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Three Strikes (and You're Out) Laws—Why These Laws Are Bad


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History

In the United States, habitual offender laws, commonly referred to as "three-strikes laws" were first implemented on March 7, 1994, and are part of the Department of Justice Anti-Violence Strategy.  These laws require two previous convictions in order to be applicable and sometimes make life in prison mandatory.  Twenty-eight states have some form of a three-strikes law.  Its purpose is to drastically increase the punishment of those convicted of more than two felonies, but, in some instances, convictions of more than just one criminal offense, not necessarily a felony, will still result in harsher penalties as it does in Washington, D.C.

Recklessly Driving Cop Got 41 Speeding and Red Light Tickets


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The car that got slapped with 63 tickets, including 34 speeding tickets and seven red light tickets, is parked in the foreground of the general mess at the 23rd station house in East Harlem.  Photo: Julianne Cuba

The fight to save our streets from recklessly driving cops now has a poster child.  Streetsblog’s ongoing investigation into police officers who repeatedly speed and run red lights unearthed a true sociopath in blue on Tuesday: An Upper East Side cop with 63 summonses—including 34 camera-issued speeding tickets and seven tickets issued for being caught on camera running a red light—since 2014.

The United States Legal System Oversteps Its Bounds


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The recent arrest of the chief financial officer, Meng Wanzhou, of Chinese tech giant Huawei is a classic example of the United States legal system overstepping its bounds.  The CFO was released on bail in Canada, setting her up for a lengthy legal fight over extradition to the United States.  However, her arrest should never have happened in the first place.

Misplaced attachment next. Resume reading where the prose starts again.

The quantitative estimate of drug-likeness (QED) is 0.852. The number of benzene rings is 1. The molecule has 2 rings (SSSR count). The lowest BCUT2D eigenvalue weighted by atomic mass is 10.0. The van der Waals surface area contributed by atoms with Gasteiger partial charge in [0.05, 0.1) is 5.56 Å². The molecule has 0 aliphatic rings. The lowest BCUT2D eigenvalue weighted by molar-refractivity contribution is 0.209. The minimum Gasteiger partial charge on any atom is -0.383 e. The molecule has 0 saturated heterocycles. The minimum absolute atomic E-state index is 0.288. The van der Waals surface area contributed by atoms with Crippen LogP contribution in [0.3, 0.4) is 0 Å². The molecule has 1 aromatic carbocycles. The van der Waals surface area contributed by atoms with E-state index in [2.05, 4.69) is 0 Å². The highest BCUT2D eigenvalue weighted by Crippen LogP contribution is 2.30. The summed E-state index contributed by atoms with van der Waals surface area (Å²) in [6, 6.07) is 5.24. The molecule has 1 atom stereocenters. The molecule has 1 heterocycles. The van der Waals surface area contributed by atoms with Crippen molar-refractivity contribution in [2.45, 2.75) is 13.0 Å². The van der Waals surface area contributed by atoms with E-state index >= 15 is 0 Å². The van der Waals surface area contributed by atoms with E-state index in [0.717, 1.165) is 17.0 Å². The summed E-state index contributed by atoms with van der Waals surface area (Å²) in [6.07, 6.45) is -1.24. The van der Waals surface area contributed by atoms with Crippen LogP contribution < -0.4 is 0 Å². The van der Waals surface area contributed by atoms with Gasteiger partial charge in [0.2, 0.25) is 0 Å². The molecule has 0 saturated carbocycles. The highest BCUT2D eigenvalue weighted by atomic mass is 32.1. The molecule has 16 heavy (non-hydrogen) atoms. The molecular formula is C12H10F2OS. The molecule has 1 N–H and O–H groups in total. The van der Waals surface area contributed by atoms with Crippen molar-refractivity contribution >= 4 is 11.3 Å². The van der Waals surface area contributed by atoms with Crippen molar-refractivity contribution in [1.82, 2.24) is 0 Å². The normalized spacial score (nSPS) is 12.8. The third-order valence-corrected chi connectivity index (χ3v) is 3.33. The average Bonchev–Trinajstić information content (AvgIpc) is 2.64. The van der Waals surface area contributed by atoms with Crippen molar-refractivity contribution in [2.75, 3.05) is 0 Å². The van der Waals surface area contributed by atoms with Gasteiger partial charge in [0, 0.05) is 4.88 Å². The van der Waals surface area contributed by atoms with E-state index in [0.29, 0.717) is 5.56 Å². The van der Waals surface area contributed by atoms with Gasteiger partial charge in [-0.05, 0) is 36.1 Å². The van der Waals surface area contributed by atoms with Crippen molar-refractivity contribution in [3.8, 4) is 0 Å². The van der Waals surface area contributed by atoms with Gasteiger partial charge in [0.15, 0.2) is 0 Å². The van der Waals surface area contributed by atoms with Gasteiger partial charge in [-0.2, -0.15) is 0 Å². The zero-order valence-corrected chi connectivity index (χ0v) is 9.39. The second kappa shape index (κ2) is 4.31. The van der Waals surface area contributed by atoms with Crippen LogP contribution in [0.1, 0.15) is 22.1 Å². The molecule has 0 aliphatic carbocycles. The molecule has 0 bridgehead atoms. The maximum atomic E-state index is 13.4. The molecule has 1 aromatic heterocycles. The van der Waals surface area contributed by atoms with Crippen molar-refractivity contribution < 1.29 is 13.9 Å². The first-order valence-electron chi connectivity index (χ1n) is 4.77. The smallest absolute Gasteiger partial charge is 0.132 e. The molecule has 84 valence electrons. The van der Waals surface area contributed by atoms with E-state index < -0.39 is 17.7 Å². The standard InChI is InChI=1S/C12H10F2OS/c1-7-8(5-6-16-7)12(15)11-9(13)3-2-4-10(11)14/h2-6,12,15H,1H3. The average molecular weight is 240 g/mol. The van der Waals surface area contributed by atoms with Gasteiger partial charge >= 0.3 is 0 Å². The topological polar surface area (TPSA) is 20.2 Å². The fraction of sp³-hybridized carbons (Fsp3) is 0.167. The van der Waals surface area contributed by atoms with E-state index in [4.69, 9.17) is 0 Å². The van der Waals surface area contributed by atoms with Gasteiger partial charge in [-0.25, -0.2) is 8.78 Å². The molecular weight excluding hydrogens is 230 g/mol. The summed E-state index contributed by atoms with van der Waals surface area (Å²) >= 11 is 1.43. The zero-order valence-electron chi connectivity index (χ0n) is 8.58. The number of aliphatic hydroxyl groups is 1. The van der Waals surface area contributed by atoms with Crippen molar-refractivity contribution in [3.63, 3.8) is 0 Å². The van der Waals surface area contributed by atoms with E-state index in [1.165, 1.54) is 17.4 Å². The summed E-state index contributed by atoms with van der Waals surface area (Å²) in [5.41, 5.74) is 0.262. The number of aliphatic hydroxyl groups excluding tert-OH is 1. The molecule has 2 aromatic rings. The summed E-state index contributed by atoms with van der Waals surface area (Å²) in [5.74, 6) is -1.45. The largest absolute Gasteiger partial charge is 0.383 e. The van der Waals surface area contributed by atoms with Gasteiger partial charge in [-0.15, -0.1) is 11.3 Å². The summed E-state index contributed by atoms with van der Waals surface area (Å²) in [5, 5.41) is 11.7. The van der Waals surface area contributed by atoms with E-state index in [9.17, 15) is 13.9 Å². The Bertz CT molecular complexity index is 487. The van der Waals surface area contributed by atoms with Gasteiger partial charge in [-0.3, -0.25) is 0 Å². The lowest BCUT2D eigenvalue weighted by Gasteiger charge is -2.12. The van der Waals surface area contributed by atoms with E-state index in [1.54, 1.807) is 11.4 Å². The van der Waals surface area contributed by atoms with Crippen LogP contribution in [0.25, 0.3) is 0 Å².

Who are the Good Guys, and Who Are the Bad Guys? Part Three of a Three-Part Series


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On November 20, 2018, the Idaho Statesman ran an article written by former U.S. Forest Service agent Pat Finnigan in response to an article written by Statesman reporter Nicole Blanchard.  The first article was written after Nicole had spent the day at my home in Emmett, Idaho.  Nicole and I talked openly about the matters she wanted to discuss.  We talked about our families, about life since I have been home—we talked about “the movement” the Bundy family has supposedly started.  We spoke about the actions of federal officers from the BLM, U.S. Forest Service, and U.S. Fish and Wildlife Service.  Overall, Nicole reported accurately and fairly the information she was able to write about.

Who are the Good Guys, and Who Are the Bad Guys? Part Two of a Three-Part Series


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A long-time former CIA official and case officer, John Kiriakou became an anti-torture whistleblower and activist when he told ABC News in December 2007 that the CIA was torturing prisoners, that torture was official U.S. government policy, and that the policy was approved by the President.  John was driven to ruin by the Justice Department because of these revelations.

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